Suddenly, it was evening, and snow was starting to fall. I was walking in a forest of beautiful evergreen trees. But it felt as cold as it looked, with the pale sky settling in and the snow tumbling down among the old trees.
Oddly, I stepped into a clearing with tiny amounts of grass, yet still nestled within the trees, as if the forest around it was some sort of protective fortress—because in that clearing, there seemed to be a burial ground.
I knew the burial grounds were for the teddy bears—but they were washed away by the moat, so that didn’t make any sense. How would there be any “bodies” (teddy bear or otherwise) to bury at all?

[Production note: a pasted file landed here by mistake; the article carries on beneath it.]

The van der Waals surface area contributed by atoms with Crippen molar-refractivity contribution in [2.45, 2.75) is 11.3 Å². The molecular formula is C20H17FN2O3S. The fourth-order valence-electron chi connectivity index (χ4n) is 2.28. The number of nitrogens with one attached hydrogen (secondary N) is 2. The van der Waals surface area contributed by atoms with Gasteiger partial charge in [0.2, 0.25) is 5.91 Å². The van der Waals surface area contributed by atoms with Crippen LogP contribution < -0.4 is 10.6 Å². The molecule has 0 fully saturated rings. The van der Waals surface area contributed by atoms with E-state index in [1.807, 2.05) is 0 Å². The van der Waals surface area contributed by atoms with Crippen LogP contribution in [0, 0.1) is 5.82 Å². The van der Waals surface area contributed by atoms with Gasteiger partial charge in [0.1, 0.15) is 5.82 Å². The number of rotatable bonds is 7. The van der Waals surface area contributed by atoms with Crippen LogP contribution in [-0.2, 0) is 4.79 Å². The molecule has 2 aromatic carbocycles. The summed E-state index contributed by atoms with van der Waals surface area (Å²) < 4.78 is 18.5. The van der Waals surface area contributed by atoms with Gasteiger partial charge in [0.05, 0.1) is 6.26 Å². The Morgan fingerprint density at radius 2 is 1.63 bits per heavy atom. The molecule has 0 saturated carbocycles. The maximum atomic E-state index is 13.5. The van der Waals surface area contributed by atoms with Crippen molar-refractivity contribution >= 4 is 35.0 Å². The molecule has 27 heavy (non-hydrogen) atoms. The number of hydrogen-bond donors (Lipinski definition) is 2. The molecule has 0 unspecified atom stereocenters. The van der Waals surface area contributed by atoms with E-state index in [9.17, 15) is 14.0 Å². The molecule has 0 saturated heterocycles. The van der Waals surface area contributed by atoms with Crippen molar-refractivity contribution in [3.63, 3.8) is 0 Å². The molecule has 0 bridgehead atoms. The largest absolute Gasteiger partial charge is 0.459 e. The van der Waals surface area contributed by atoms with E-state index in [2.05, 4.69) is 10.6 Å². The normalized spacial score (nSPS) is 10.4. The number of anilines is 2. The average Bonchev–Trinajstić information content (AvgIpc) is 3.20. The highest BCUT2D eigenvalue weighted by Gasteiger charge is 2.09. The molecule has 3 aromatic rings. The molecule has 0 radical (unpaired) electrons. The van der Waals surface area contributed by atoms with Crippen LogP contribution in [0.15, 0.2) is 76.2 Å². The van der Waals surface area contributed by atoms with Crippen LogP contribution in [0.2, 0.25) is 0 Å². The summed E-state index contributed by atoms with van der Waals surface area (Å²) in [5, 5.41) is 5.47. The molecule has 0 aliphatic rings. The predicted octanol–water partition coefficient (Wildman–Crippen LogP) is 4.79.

There were full-sized headstones on each grave with some type of writing on them—but I couldn’t understand the language. It had barely started to snow, and there wasn’t ice anywhere else in the forest, but the headstones all had ice frozen on their tops, as if water had pooled up at the top of the headstones and stuck there in in the cold.
For some reason, I had this sudden urge to offer the cake to one of the teddy bears. So I bent down, and as if to test it, hovered the cake above the vase on one of the teddy bears’ graves. The cake was obviously too big to fit into the vase, so I proceeded to set the cake down, dead center on the top of the vase, then started smashing it down. The whole cake was ruined; all the beautiful pink icing and white cake had been stuffed in, with the extra bulging out of the top.